Shark Cage diving shouldn’t just be avoided, it should be banned altogether.
Below are a few reasons why we shouldn’t go shark cage diving:
It is not authentic
Sharks are extremely shy animals. The last thing that they would want to do is go and swim next to a cage of divers who are exploiting them for their own entertainment. We know that the only way we will be able to get White sharks as close as possible is with blood, so we attract these sharks with the use of chum, creating a very inauthentic experience for ourselves and the sharks. These inauthentic experiences should be very unfulfilling to us as we recreate something completely unnatural.
It is not sustainable
There are many different shark cage diving operations in South Africa, and in one town in particular about 5000 visitors per week. This means that there is a very unnatural amount of blood and chum being thrown into the water every day. But business is business and shark cage diving brings in quite a lot of money, demanding more boats and more tourists in order to keep making a profit, no matter what.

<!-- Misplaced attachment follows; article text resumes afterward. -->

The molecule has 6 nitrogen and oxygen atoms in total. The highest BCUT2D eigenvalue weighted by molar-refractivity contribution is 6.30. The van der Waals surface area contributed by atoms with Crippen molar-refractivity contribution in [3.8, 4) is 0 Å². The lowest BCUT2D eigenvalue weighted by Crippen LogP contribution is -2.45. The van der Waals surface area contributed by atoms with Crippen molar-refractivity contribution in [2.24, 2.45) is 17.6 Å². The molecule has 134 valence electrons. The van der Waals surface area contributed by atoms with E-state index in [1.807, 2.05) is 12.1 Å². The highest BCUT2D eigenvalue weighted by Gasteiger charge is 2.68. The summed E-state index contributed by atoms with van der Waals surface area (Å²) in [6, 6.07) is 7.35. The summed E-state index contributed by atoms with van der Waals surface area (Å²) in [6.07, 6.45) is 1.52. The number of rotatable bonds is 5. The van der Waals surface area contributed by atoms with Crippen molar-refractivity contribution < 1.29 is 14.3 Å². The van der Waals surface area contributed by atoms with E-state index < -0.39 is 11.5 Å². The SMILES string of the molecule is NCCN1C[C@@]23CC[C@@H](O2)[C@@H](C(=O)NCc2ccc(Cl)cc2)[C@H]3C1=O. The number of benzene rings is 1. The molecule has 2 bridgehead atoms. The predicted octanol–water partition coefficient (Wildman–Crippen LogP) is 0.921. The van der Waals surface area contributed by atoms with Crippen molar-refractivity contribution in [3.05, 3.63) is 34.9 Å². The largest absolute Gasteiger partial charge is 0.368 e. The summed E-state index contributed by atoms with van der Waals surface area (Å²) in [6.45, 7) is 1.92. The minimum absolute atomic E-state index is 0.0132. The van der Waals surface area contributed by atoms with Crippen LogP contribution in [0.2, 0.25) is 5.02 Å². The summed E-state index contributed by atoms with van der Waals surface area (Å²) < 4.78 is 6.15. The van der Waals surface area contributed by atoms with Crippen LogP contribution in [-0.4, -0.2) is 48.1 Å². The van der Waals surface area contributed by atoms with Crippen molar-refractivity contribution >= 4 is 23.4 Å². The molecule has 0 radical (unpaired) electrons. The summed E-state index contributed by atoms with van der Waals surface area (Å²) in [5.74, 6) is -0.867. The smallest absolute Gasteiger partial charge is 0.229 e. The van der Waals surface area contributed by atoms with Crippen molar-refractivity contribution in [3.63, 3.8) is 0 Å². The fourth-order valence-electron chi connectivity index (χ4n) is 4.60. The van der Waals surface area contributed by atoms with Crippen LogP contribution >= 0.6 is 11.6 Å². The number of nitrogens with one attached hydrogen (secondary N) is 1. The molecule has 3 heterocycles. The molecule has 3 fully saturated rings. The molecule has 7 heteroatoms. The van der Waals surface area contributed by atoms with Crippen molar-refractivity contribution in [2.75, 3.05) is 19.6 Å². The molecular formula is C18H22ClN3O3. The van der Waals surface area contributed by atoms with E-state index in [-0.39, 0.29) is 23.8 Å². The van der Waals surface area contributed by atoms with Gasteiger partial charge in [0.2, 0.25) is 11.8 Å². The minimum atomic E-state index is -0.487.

A few years ago a shark cage boat that was pressurised to make money capsized. Two people drowned after this boat was the only one out of seven who ignored the bad weather to get up and close with the sharks.
Who knows when the next tragedy might occur?
It keeps myths going
Shark cage diving doesn’t promote awareness. All it does is try to create a thrill for paying customers. Tourists don’t leave having learnt anything about White sharks. They merely leave boasting with a photograph or a video that claims a fearless attitude. Advertising these “masculine” adventures does nothing to change the heart of the diver.
It is bad conservation
Shark cage diving does absolutely nothing to conserve these animals that are on a massive decline. All that happens is the taking of trophy photos. We encourage the people who care about sharks to support the Shark Sanctuaries across the world.
Or those who still want to go diving with sharks can do so without the cage along with respectable dive companies in South Africa who encourage good and natural interactions with sharks.